Vacating your home and staying at a new place can be great for us all, but if you experience the first night effect (FNE) on your holiday it can leave you feeling tired and stressed.
So, what is the first night effect? If you've ever spent the first night in a new place tossing and turning, clock-watching or staring at a wall, that's the first night effect. When we stay somewhere unfamiliar our brains become more alert and we find it difficult to sleep, with research claiming that the cause harks back to primitive days when we were worried about predators.
Even one night of disrupted sleep can have a knock-on effect the next day – with lower productivity and energy levels. We consulted a certified sleep science coach to find out more about the first night effect, why it happens and how to avoid it – including how the best mattress and best pillow can help improve sleep quality.
What is the first night effect?
If you've booked a hotel or night away and fallen onto the comfortable bed hoping for a perfect 8-hour snooze, you may find yourself annoyed when you wake up that first morning having experienced broken sleep – this is known as the first night effect, or FNE for short.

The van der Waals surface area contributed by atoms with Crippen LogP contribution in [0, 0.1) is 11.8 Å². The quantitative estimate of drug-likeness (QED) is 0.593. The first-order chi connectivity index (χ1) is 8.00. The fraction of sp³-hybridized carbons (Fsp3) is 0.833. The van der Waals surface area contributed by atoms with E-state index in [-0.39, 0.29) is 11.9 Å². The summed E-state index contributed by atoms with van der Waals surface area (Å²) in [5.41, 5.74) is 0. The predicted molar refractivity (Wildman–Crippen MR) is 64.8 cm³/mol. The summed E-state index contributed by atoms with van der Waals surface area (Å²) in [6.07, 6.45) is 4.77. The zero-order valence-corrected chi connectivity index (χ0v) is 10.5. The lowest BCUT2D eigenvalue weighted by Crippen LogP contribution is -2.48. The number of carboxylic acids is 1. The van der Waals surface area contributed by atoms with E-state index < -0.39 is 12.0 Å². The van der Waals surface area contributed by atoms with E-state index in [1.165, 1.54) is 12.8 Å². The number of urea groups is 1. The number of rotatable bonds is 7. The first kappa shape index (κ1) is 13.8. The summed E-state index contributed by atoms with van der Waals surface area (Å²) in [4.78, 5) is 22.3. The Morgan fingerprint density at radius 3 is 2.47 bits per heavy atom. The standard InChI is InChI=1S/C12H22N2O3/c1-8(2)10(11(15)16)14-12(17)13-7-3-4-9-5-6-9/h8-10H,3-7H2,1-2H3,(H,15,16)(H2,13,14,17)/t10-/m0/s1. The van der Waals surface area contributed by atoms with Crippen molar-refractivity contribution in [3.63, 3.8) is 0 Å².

"The first night effect refers to the disruption of sleep architecture that occurs on the first night of sleeping in a new environment," explains Carlie Gasia, a sleep science coach at Sleepopolis. "People who experience FNE typically have difficulty falling asleep, wake up more often during the night, and spend less time in deep and REM sleep."
Is the first night effect real?
Before you brush it off as an old wives' tale, this sleep phenomenon is actually backed by some solid scientific research – one small study last year on healthy adults, who slept in new surroundings showed that they had higher wakefulness rates after sleep onset, their sleep efficiency was reduced, and they spent less time in deep NREM sleep. Another study in 2022, which assessed sleepers over two nights also found that on night one sleepers spent more time in lighter sleep stages, and less time in deep sleep - therefore affecting their quality of sleep.